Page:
The Taming of the Shrew does not often join La Fille Mal Gardée on the list of great ballets with spanking scenes. The standard 1969 version by John Cranko contains much exciting dance and some rough wooing…
but none of it involves Petruchio taking Katherina across his knee. Similarly, the 2014 version choreographed for the Bolshoi by Jean-Christophe Maillot has some promising moments…
and Petruchio does indeed seem provoked…
but the consequence turns out to be:
Wrong way up, Petruchio!
But ballet Petruchios don’t always disappoint. Goodbye, Cranko and Maillot, and step forward Stephen Mills, artistic director of Ballet Austin, Texas, who was commissioned in 2004 to create a Shrew ballet for a young audiences program at the Kennedy Center in Washington, DC. In fact, he didn’t much care for their choice of material, reasoning that, since ballet is an art form mainly enjoyed by women, a misogynistic story about how a woman needs to be tamed by a man might not play well with his regular audience. But on the other hand, nobody turns down the Kennedy Center. So he chose to play up the sparky physical comedy, and drew on influences from commedia dell’arte to Kiss Me Kate. You will be able to guess one of the things he drew from the latter, a prospect made all the more enticing by the way Kate is costumed in this version:
The dancer who created the role of Kate was Allisyn Paino, and here she is dancing it again in the 2007 revival at Ballet Austin, with Jim Stein as Petruchio:
And here’s the alternate cast from that 2007 production, Paul Michael Bloodgood as Petruchio and Aara Krumpe giving an exceptionally energetic performance as Kate:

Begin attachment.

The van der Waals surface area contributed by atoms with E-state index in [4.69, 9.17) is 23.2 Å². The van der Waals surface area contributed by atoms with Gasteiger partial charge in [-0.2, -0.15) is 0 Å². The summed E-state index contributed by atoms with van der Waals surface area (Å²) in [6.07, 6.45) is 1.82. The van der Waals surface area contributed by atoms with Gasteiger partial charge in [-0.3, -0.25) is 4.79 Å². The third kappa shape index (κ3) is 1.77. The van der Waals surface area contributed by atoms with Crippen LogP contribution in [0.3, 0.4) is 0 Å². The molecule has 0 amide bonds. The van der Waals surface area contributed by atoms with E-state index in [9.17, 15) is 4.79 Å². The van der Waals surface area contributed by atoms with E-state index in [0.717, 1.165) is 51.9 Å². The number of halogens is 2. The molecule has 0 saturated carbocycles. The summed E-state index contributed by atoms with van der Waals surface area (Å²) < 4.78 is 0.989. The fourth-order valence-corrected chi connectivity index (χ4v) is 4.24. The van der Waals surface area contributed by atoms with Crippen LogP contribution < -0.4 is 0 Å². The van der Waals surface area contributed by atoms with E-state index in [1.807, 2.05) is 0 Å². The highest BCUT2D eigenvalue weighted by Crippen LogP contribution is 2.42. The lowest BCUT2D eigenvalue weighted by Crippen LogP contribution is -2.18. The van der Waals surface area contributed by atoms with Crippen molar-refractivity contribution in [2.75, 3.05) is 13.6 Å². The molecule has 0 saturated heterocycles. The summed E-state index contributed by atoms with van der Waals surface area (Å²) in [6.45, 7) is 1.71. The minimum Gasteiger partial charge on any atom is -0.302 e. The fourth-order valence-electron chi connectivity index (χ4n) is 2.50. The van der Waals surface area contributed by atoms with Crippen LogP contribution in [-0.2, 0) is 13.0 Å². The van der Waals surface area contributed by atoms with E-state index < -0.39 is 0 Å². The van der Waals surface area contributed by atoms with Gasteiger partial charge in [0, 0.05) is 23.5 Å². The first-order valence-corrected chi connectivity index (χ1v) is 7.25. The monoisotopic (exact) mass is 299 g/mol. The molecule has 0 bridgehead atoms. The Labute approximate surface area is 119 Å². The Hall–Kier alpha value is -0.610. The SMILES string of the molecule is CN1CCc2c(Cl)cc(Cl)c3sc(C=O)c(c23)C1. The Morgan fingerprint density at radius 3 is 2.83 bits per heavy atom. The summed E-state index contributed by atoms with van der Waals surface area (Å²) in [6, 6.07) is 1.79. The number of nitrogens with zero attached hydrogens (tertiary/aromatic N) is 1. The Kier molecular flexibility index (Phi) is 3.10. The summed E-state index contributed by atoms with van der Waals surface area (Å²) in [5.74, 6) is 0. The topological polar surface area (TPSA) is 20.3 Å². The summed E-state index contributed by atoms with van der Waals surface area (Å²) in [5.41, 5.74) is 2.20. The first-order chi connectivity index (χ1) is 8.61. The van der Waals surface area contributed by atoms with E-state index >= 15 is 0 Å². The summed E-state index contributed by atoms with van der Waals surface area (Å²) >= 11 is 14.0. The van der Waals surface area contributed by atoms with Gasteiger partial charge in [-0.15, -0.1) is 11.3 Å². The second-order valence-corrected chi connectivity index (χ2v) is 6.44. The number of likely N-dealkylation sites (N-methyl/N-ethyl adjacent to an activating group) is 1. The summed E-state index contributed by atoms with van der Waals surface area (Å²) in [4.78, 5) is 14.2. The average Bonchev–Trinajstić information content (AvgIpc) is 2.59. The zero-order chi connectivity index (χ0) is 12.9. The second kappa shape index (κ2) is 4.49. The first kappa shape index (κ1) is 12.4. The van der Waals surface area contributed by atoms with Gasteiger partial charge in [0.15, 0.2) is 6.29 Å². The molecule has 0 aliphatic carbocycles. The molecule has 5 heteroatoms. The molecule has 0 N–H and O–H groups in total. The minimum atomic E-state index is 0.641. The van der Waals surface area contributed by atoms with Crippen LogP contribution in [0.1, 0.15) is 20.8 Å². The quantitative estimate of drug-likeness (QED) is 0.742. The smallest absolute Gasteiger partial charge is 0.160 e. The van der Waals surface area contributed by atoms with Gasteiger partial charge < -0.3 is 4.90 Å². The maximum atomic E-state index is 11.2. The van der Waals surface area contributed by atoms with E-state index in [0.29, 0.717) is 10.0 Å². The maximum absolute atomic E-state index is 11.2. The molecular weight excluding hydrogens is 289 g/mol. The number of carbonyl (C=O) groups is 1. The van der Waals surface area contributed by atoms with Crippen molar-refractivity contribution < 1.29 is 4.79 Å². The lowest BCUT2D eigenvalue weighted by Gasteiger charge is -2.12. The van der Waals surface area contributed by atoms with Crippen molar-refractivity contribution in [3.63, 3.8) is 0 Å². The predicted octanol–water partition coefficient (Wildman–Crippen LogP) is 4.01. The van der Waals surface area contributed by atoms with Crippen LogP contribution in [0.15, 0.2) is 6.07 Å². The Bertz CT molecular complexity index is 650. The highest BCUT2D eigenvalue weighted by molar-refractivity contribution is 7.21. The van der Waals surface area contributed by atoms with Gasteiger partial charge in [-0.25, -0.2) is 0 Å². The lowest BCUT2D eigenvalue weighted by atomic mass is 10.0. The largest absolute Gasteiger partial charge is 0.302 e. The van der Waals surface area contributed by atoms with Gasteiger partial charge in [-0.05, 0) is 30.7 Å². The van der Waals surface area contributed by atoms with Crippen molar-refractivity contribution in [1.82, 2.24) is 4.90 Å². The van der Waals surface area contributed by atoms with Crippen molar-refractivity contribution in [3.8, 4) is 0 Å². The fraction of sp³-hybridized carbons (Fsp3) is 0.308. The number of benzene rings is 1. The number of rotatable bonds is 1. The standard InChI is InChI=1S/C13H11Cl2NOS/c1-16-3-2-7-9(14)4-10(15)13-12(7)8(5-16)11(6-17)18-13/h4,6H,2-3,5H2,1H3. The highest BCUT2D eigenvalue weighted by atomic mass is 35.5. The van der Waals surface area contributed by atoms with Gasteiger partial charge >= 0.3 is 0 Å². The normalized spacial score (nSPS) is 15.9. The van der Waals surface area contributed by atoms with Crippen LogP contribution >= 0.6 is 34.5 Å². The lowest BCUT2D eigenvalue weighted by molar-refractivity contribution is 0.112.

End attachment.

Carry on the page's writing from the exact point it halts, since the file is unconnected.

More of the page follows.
Now, it’s fair to say that it’s unlikely to get better than a Petruchio/Kate spanking on red panties, but Stephen Mills does have some competition, much of it in Europe…
In the early 1990s, Hungarian Laszlo Seregi (1929-2012), famous for his ballet versions of Romeo and Juliet and A Midsummer Night’s Dream, had a near-fatal heart attack. How could he repay the doctor who saved his life? Please create another Shakespeare ballet, asked the doctor. Seregi obliged with A Makrancos Kata (Unruly Kate), which premiered in 1994.
Although there are a few more lifts from Kiss Me Kate, Seregi’s approach was quite unlike that of Stephen Mills, in that Kate isn’t the one who gets spanked. Instead, the Hungarian version followed the alternative stage tradition of Bianca spanking:
The original Kate and Bianca were Katalin Hagai and Katalin Volf:
And in 2003, here’s another outing for Hagai as Kate, this time giving a slightly more assertive spanking to Erika Soos as Bianca:
Still in the Balkans, the Serbian National Ballet produced a new version at Belgrade in 2009, choreographed by Kuroslav Simic. This was another where Bianca was the one at risk, courtesy of her shrewish sister. At the premiere, Mila Dragicevic was Kate and Tamara Ivanovic got spanked, fluttering her legs and beating her palms on the floor while the girls’ father tried ineffectually to intervene. Here’s the scene in rehearsal…
and here it is in performance, with Bianca showing a lot more leg:
But will there ever be another Petruchio/Kate spanking in ballet? Thanks to the German choreographer Ralf Rossa, the answer is yes. His adaptation was first performed at Halle in 2014, and featured a Kate and Petruchio uncharacteristically attired in blue. Though at this particular moment, Kate’s blue skirt is obviously not exactly where she’d like it to be:
It seems that, notwithstanding the dominance of Cranko and the heavy coverage of Maillot, the world of ballet hasn’t entirely turned its back on the heady tradition of Shrew spanking.